Journal of Clinical and Aesthetic Dermatology

MauiDerm 2017

An evidence-based, peer-reviewed journal for practicing clinicians in the field of dermatology

Issue link:

Contents of this Issue


Page 24 of 31

S25 JCAD journal of clinical and aesthetic dermatology May 2017 • Volume 10 • Number 5 (Supplement 1) p ercent of APR/APR, and 59.4 percent of E TN/APR patients. Improvements were seen in nail and scalp psoriasis, and responses continued to improve with APR treatment over 104 weeks and in patients who switched from ETN to APR. At Week 104, NAPSI-50 response was 48.6 percent (PBO/APR), 60.4 p ercent (APR/APR), and 65.2 percent (ETN/APR); ScPGA score of 0 or 1 was achieved by 50 percent (placebo/APR), 59.2 percent (APR/APR), and 56.6 percent of patients. Exposure-adjusted incidence rates (EAIR)/100 patient-years of common adverse events (AEs; ≥5% of patients), including diarrhea, nausea, nasopharyngitis, upper respiratory tract infection, and headache, did not increase with prolonged APR exposure in the APR/APR group versus patients who received APR during 0 to 16 weeks. No increase in EAIR/100 patient-years of serious AEs occurred during the APR extension phase (3.45–5.49, across groups) versus 0 to 16 weeks (7.91 ETN; 12.57 APR). Changes in laboratory parameters were infrequent and transient; EAIR/100 patient-years remained low across groups through 104 weeks. Conclusion: APR demonstrated efficacy through Week 104 in patients who continued APR and patients who switched from PBO or ETN to APR at Week 16. AEs did not increase with prolonged APR exposure, and no new safety or tolerability issues were observed through Week 104 in patients with moderate-to-severe plaque psoriasis. A Retrospective Cohort Study of Real-world Experience with Apremilast in Patients with Moderate to Severe Plaque Psoriasis Presenters: April Armstrong, MD, MPH, 1 Eugenia Levi, PharmD 2 A ffiliations: 1 U niversity of Southern C alifornia, Keck School of Medicine, Los Angeles, CA; 2 Celgene Corporation, Summit, NJ Introduction: Apremilast (APR), an oral PDE4 inhibitor, is FDA approved for treatment of adult patients with active psoriatic arthritis and patients w ith moderate-to-severe plaque psoriasis who are candidates for phototherapy or systemic therapy. APR has been studied in Phase 2/3 clinical trials in >1,200 adult patients with moderate-to-severe plaque psoriasis. Limited real-world data exist regarding use of APR in the dermatology practice setting. This retrospective, multicenter, longitudinal, observational cohort study sought to characterize real-world patient characteristics, clinical effectiveness, and prescribing patterns of APR in patients with psoriasis using Modernizing Medicine's electronic medical record (EMR) database of >550,000 psoriasis patients. Study Methods: Adults aged ≥18 years with a psoriasis diagnosis (ICD-9, ICD-10) and receiving APR during the study period (10/1/2014–1/31/2016) were included. Clinical effectiveness of APR was assessed in patients with ≥2 data points (i.e., at time of prescription and ≥1 within 6 months) using Physician Global Assessment (PGA) and affected body surface area (BSA). The patient population was stratified by prior oral systemic treatment while in the EMR database. Patient-perceived overall treatment effectiveness (POTE) was evaluated in patients receiving APR for ≥90 days. Results: A total of 7,517 patients with mean (SD) age of 52.3 (14.8) years received APR during the specified study period; 52 percent were female, 63.8 percent were white, and 52.4 percent had psoriasis-related comorbidities during the study, i ncluding cardiovascular disease ( 33.1%), arthritis (23.7%), diabetes (13.2%), and depression (10.1%). Among patients who switched from non-APR treatment to APR monotherapy, 74.2 percent changed from topical monotherapy to APR monotherapy. The majority of patients ( >75%) who initiated phototherapy, methotrexate, adalimumab, or ustekinumab during the study period and who received APR did so as add- on therapy to their ongoing treatment. The effect of APR on PGA and BSA was evaluated in a subset of patients who met inclusion criteria. At APR initiation, adjusted mean (SD) PGA was 2.79 (0.13) in systemic-naive patients (n=173) and 2.48 (0.15) in systemic-experienced patients (n=208). Within six months of APR treatment initiation, PGA decreased by mean (SD) -1.71 (0.19) (P<0.001) and by -1.02 (0.18) (P<0.001) among systemic-naive and systemic-experienced patients, respectively. At APR initiation, adjusted mean (SD) BSA (%) was 17.85 (2.27) in systemic-naive patients (n=196) and 12.93 (2.59) in systemic- experienced patients (n=177); statistically significant reductions in BSA were noted in both groups after six months of APR treatment, with ~62 percent (−11.12 [2.02], P<0.01) and ~60 percent (−7.70 [2.49], P=0.002) reductions in BSA in systemic-naive and systemic-experienced patients, respectively. Of 160 patients with ≥1 POTE assessment, 138 (86.2%) strongly or somewhat agreed that APR was effective in clearing their skin of psoriasis. Conclusion: Findings suggest APR is effective in reducing PGA and BSA scores in patients with moderate-to- severe psoriasis in the real-world setting. Patient-perceived effectiveness of APR was high.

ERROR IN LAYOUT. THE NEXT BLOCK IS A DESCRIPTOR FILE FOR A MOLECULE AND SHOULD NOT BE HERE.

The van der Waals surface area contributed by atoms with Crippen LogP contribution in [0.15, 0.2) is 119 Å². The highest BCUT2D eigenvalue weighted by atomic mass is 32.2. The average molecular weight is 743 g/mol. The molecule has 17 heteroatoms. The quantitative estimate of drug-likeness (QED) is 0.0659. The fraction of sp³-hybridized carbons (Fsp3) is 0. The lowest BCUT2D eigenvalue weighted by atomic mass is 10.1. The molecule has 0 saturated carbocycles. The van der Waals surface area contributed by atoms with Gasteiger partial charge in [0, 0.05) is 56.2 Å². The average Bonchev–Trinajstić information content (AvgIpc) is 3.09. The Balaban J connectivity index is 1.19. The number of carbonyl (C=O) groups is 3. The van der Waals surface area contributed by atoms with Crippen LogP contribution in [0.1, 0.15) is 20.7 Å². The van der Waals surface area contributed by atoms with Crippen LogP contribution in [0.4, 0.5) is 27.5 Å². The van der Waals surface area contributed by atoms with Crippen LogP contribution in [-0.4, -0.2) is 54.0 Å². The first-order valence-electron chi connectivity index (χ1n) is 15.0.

Articles in this issue

Archives of this issue

view archives of Journal of Clinical and Aesthetic Dermatology - MauiDerm 2017